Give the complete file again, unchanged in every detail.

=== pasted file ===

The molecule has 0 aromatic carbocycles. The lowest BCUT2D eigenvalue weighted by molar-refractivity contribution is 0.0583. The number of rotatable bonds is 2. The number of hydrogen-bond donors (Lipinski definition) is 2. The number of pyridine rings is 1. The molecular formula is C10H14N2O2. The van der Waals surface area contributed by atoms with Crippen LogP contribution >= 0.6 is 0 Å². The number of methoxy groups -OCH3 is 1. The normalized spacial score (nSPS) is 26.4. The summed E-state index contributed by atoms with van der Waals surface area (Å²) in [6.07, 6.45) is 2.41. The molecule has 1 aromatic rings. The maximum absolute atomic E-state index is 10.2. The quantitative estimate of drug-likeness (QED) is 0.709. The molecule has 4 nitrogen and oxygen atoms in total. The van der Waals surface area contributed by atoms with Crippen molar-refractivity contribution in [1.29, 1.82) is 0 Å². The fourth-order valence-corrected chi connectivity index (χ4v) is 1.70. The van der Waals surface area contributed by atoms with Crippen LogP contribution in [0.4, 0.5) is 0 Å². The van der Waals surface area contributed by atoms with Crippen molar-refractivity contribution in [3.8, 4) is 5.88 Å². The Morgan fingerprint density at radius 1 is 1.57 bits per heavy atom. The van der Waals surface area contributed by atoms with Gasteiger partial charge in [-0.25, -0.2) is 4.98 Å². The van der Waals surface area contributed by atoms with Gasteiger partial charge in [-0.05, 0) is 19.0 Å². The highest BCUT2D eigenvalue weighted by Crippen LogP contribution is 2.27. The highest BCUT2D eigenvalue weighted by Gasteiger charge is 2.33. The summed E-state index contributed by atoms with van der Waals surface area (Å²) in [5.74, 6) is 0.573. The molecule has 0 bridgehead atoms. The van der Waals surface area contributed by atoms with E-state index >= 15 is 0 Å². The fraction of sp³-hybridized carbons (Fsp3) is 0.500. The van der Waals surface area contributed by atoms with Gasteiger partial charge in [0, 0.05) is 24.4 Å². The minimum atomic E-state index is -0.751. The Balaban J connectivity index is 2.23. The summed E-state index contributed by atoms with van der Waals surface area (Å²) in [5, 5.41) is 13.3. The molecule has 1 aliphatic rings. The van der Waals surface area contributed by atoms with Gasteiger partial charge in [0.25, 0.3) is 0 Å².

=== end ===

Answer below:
The molecule has 0 aromatic carbocycles. The lowest BCUT2D eigenvalue weighted by molar-refractivity contribution is 0.0583. The number of rotatable bonds is 2. The number of hydrogen-bond donors (Lipinski definition) is 2. The number of pyridine rings is 1. The molecular formula is C10H14N2O2. The van der Waals surface area contributed by atoms with Crippen LogP contribution >= 0.6 is 0 Å². The number of methoxy groups -OCH3 is 1. The normalized spacial score (nSPS) is 26.4. The summed E-state index contributed by atoms with van der Waals surface area (Å²) in [6.07, 6.45) is 2.41. The molecule has 1 aromatic rings. The maximum absolute atomic E-state index is 10.2. The quantitative estimate of drug-likeness (QED) is 0.709. The molecule has 4 nitrogen and oxygen atoms in total. The van der Waals surface area contributed by atoms with Crippen molar-refractivity contribution in [1.29, 1.82) is 0 Å². The fourth-order valence-corrected chi connectivity index (χ4v) is 1.70. The van der Waals surface area contributed by atoms with Crippen LogP contribution in [0.4, 0.5) is 0 Å². The van der Waals surface area contributed by atoms with Crippen molar-refractivity contribution in [3.8, 4) is 5.88 Å². The Morgan fingerprint density at radius 1 is 1.57 bits per heavy atom. The van der Waals surface area contributed by atoms with Gasteiger partial charge in [-0.25, -0.2) is 4.98 Å². The van der Waals surface area contributed by atoms with Gasteiger partial charge in [-0.05, 0) is 19.0 Å². The highest BCUT2D eigenvalue weighted by Crippen LogP contribution is 2.27. The highest BCUT2D eigenvalue weighted by Gasteiger charge is 2.33. The summed E-state index contributed by atoms with van der Waals surface area (Å²) in [5.74, 6) is 0.573. The molecule has 0 bridgehead atoms. The van der Waals surface area contributed by atoms with E-state index >= 15 is 0 Å². The fraction of sp³-hybridized carbons (Fsp3) is 0.500. The van der Waals surface area contributed by atoms with Gasteiger partial charge in [0, 0.05) is 24.4 Å². The minimum atomic E-state index is -0.751. The Balaban J connectivity index is 2.23. The summed E-state index contributed by atoms with van der Waals surface area (Å²) in [5, 5.41) is 13.3. The molecule has 1 aliphatic rings. The van der Waals surface area contributed by atoms with Gasteiger partial charge in [0.25, 0.3) is 0 Å².